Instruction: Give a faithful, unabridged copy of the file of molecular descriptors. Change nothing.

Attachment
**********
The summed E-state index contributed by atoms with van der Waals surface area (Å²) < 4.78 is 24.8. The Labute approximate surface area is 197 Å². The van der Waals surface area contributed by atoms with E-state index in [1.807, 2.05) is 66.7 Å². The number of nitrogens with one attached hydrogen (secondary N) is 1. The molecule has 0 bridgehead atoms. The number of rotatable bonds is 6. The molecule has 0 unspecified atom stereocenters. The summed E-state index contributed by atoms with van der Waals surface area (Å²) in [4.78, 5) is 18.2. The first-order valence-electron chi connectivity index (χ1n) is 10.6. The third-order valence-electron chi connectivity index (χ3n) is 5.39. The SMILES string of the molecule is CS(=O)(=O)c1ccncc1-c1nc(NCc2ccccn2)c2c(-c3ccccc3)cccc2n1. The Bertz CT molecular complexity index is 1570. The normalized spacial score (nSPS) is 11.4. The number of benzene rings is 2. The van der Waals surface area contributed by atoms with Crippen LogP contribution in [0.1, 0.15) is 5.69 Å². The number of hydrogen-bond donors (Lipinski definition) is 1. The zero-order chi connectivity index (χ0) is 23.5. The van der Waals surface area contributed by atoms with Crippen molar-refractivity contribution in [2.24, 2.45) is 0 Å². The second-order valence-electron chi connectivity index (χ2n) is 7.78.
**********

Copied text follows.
The summed E-state index contributed by atoms with van der Waals surface area (Å²) < 4.78 is 24.8. The Labute approximate surface area is 197 Å². The van der Waals surface area contributed by atoms with E-state index in [1.807, 2.05) is 66.7 Å². The number of nitrogens with one attached hydrogen (secondary N) is 1. The molecule has 0 bridgehead atoms. The number of rotatable bonds is 6. The molecule has 0 unspecified atom stereocenters. The summed E-state index contributed by atoms with van der Waals surface area (Å²) in [4.78, 5) is 18.2. The first-order valence-electron chi connectivity index (χ1n) is 10.6. The third-order valence-electron chi connectivity index (χ3n) is 5.39. The SMILES string of the molecule is CS(=O)(=O)c1ccncc1-c1nc(NCc2ccccn2)c2c(-c3ccccc3)cccc2n1. The Bertz CT molecular complexity index is 1570. The normalized spacial score (nSPS) is 11.4. The number of benzene rings is 2. The van der Waals surface area contributed by atoms with Crippen LogP contribution in [0.1, 0.15) is 5.69 Å². The number of hydrogen-bond donors (Lipinski definition) is 1. The zero-order chi connectivity index (χ0) is 23.5. The van der Waals surface area contributed by atoms with Crippen molar-refractivity contribution in [2.24, 2.45) is 0 Å². The second-order valence-electron chi connectivity index (χ2n) is 7.78.